Coronavirus; impact on children and young people’s mental health

Children in care are four times more likely to have a mental health problem than children living with their birth families[i]. Prior to the pandemic, these mental health needs were often unmet, putting children at risk of poor outcomes, including placement instability and poor educational achievement.

Given that the current public health crisis has led to reports that distress has increased amongst young people, and that the majority of lifetime mental health difficulties occur before the age of 24 (Broadhurst et al [ii]), this is a concerning picture.

[i] Bazalgette, L., Rahilly, T. and Trevelyan, G. (2015) Achieving emotional wellbeing for looked after children: a whole system approach. London: NSPCC.

[ii] Broadhurst, K., Erlam, J., Fledderjohann, J. and Knowles, B. (2021) Mental health and care needs of British children and young people aged 6-17. Children and Youth Services Review 126 (2021): 106033.

The 19th Report of the All-Party Parliamentary Group for a Fit and Healthy Childhood (APPG), published in April 2021, focuses on the impact on the mental health of children and young people during the Coronavirus pandemic. The report claims that ‘shocking disparities’ in the quality and provision of mental health services for the UK’s children and young people have been exposed. This is also highlighted In Lennon’s 2021 report ‘The state of Children’s mental health services 2020/2021’ (Lennon, 2021 [iii]) where it is identified that there is continued unmet need across the country in regard to young people’s mental health services.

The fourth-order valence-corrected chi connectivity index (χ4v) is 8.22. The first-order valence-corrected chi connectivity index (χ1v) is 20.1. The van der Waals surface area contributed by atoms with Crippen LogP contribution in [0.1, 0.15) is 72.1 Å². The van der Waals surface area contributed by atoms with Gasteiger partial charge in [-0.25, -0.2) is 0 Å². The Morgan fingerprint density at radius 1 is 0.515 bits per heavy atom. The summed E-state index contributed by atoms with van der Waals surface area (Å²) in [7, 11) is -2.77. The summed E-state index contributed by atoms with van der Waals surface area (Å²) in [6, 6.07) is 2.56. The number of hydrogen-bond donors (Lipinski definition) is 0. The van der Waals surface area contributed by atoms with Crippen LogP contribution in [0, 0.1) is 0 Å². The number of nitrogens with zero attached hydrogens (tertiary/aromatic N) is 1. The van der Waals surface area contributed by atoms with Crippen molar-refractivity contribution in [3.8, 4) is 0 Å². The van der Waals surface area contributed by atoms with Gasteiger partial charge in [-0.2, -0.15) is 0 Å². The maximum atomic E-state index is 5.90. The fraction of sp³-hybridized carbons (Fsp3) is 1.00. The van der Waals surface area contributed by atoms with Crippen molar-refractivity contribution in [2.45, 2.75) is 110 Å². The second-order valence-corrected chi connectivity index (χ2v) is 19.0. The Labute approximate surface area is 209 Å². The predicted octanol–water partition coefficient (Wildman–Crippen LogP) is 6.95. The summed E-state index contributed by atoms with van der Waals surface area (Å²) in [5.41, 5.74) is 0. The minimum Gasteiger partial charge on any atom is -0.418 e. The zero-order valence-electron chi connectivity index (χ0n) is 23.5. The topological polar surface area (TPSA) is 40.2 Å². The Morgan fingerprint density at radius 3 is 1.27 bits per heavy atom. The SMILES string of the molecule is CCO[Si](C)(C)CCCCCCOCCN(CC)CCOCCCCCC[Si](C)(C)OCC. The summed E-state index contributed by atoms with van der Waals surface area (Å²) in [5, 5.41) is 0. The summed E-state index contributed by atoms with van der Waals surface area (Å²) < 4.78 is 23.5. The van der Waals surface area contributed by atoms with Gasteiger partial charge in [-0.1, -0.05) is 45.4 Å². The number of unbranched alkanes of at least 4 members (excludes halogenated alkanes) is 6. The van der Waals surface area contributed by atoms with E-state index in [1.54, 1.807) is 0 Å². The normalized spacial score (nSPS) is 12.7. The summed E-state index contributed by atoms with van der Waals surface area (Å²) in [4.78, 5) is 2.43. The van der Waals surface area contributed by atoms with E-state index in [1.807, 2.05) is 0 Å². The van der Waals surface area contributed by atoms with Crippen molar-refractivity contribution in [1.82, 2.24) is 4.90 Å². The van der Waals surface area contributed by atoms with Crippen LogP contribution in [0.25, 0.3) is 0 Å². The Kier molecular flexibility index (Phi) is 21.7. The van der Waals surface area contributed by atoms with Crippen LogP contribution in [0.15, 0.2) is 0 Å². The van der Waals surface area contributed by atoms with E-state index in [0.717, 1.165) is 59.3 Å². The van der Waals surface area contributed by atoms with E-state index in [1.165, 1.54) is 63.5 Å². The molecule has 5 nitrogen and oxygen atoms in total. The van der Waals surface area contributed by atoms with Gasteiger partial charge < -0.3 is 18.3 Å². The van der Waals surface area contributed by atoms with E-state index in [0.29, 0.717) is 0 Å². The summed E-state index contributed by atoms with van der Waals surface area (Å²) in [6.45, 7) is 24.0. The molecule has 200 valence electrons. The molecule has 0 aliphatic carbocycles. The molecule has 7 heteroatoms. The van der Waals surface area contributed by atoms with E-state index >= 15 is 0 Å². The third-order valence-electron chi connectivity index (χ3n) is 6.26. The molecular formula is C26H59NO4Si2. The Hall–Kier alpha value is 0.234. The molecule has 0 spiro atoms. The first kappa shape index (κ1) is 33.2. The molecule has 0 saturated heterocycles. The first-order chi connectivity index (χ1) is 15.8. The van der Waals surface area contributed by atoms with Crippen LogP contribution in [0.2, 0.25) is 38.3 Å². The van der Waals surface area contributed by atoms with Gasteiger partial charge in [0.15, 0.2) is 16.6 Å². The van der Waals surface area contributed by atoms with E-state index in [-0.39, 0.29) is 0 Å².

The AAPG Report suggests that unless the mental health crisis for children and young people is addressed urgently by the Government, it may become entrenched long after the lockdown periods end. The Royal College of Paediatrics and Child Health has also warned that mental health will be the greatest challenge facing children in 20 years’ time.

The group, chaired by Steve McCabe, reported mental illness is common amongst the youngest children in our society. One child in every seven in a primary school class will have a diagnosable mental illness and 75% of mental illnesses begin before the age of 18. Factors impacting children’s mental health range from individual family circumstance and socioeconomic status to deeply embedded funding failings at service research levels, and which part of the UK the child/young person/family resides affect the outcomes on mental health.